Why not continue one’s train of thought from previous posts? Speaking of water in New York City, this article in the New York Times amused me for what it did not discuss. As I’ve mentioned before, there’s a ballot measure in the city of San Francisco this November to spend $8 million to study whether the Bay Area’s main water source, the Hetch Hetchy reservoir, could be feasibly drained and dismantled. I think the title of my previous post expresses my opinion on that topic. There are many who agree with me, namely the mayor of San Francisco as well as many Bay Area business groups. What’s funny about the New York Times reporting on this issue is that New York City could just as easily have been in a similar boat itself.
New York’s water supply comes from the Catskills, some 163 miles away. The Pepacton Reservoir supplies the city with 25% of its water supply, and it displaced 974 people in four towns. The outrage! In fact, most reservoirs acquired by New York City around 100 years ago involved city representatives buying out local families and towns, then filling their quiet valleys with water to be stored for New York. It was contentious, not surprisingly, but no one is begging the city to remove any reservoir to restore the small towns and quiet valleys to their previous state. Contrast that with Owens Lake in southern California, which people are still mad about, and the Hetch Hetchy Reservoir in northern California, and you have to wonder, why isn’t there more water conflict in New York?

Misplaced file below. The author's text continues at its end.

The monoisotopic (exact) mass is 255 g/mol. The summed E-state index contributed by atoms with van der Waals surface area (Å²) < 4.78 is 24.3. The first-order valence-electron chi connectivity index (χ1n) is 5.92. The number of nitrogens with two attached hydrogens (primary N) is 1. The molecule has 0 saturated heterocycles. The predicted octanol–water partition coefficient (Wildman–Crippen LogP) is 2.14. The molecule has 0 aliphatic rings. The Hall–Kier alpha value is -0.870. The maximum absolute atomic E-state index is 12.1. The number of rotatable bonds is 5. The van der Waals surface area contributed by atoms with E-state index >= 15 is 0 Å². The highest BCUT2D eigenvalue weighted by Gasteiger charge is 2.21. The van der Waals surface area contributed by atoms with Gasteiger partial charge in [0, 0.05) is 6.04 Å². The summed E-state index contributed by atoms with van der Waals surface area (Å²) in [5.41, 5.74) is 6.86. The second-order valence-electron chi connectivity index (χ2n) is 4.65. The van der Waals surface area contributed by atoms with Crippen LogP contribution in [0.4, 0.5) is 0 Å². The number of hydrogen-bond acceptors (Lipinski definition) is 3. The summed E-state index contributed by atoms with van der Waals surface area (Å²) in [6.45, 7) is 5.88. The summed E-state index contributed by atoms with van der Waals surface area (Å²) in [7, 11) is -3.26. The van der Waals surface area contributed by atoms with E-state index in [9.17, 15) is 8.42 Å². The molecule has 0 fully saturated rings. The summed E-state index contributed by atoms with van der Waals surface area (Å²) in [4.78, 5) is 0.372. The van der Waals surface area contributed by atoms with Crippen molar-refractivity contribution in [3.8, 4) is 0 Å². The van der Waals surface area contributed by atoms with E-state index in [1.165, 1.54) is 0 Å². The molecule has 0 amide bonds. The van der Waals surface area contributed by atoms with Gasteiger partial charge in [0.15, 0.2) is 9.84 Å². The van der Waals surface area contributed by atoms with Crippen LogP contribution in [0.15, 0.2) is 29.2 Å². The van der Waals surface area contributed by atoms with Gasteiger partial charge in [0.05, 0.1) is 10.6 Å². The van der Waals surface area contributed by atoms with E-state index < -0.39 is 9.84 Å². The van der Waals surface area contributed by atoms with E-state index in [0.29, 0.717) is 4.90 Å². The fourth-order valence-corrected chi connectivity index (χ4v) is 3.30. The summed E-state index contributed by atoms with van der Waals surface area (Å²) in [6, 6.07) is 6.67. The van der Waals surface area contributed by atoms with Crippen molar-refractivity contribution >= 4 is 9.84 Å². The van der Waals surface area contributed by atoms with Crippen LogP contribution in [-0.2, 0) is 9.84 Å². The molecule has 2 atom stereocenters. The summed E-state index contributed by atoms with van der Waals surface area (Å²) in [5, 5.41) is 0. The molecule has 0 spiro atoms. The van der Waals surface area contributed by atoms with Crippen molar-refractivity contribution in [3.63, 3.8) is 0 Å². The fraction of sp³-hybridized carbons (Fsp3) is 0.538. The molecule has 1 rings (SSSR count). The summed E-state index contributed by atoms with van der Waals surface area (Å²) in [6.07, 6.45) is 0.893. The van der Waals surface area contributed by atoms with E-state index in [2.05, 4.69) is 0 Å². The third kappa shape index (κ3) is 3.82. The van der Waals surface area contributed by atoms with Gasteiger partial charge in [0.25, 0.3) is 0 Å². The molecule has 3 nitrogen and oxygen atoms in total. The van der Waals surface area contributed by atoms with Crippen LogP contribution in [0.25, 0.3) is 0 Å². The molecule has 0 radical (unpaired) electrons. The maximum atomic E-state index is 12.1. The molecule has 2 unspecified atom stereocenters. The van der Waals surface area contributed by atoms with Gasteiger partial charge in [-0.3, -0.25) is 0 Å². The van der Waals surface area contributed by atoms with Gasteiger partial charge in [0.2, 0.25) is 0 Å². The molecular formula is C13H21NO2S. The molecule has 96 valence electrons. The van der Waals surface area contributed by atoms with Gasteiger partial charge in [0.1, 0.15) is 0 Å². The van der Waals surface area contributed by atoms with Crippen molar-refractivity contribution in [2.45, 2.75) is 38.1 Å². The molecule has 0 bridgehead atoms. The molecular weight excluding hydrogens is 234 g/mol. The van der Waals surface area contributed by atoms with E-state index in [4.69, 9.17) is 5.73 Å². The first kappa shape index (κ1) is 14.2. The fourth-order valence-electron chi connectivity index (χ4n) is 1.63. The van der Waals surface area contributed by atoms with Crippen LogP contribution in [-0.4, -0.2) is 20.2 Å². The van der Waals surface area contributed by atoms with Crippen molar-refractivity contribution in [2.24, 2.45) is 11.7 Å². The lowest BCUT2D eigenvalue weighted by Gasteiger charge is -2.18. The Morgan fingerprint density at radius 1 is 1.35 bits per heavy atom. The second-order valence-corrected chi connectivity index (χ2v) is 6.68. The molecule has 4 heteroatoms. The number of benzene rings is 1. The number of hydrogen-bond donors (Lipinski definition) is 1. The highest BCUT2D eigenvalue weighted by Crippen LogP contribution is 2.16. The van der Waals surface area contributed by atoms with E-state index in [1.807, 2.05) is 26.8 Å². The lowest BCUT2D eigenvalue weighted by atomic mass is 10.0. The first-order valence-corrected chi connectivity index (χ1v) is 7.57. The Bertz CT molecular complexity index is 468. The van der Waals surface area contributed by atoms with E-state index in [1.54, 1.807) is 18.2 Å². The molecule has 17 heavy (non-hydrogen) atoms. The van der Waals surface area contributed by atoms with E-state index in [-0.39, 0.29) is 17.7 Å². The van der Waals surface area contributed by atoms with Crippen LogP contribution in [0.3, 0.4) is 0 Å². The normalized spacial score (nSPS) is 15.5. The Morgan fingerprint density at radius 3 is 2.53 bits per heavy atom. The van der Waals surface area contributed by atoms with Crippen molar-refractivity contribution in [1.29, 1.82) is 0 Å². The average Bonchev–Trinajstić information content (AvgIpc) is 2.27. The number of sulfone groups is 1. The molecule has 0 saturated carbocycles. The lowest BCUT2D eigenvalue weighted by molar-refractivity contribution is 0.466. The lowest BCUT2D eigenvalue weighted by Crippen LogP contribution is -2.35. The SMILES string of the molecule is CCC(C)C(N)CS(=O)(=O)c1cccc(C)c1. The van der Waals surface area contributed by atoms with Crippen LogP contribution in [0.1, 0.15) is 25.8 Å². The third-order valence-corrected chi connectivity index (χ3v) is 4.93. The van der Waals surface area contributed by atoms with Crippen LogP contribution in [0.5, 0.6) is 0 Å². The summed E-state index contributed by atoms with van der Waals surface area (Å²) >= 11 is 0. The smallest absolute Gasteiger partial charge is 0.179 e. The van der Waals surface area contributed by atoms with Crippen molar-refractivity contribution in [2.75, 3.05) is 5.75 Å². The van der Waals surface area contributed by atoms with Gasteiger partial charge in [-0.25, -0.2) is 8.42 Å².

I think there are a couple of reasons why. One is that these were not originally protected environments. In fact, state-owned Forest Preserve land could not, under the state constitution, be sold to any other party, so the privately owned land in the Catskills was targeted by the city. Another is that these are not remote areas today. There are towns along the shorelines of many New York City reservoirs, many of which were relocated from now-flooded property. Third, people don’t tend re-fight battles won by progress, at least in the US. If a block of houses is demolished to build a mall, local citizens don’t tend to camp outside the mall for the houses to be rebuilt. We seem to have a special blind spot for people displaced by progress.
But not the environment, which I think is interesting. Scientifically speaking, we’re actually really bad at environmental restoration. We’re good at spending money on it, but bad at even knowing if it’s working. (This comment comes from research articles I’ve read about river restoration efforts in particular.) So we have to balance the restoration effort against its likelihood of success as well as its cost. The cultural difference between New Yorkers and Californians, though, is a big contributor in these water debates: I find that Californian environmentalists, especially from the San Francisco area, are very impractical about the infrastructure necessary for their lifestyles. Full-on environmental restoration comes way before any consideration of cost or likelihood of success or alternative strategies. So if we’re placing bets on cities likely to be viable 100 years from now, I guess I’d put money on New York over San Francisco.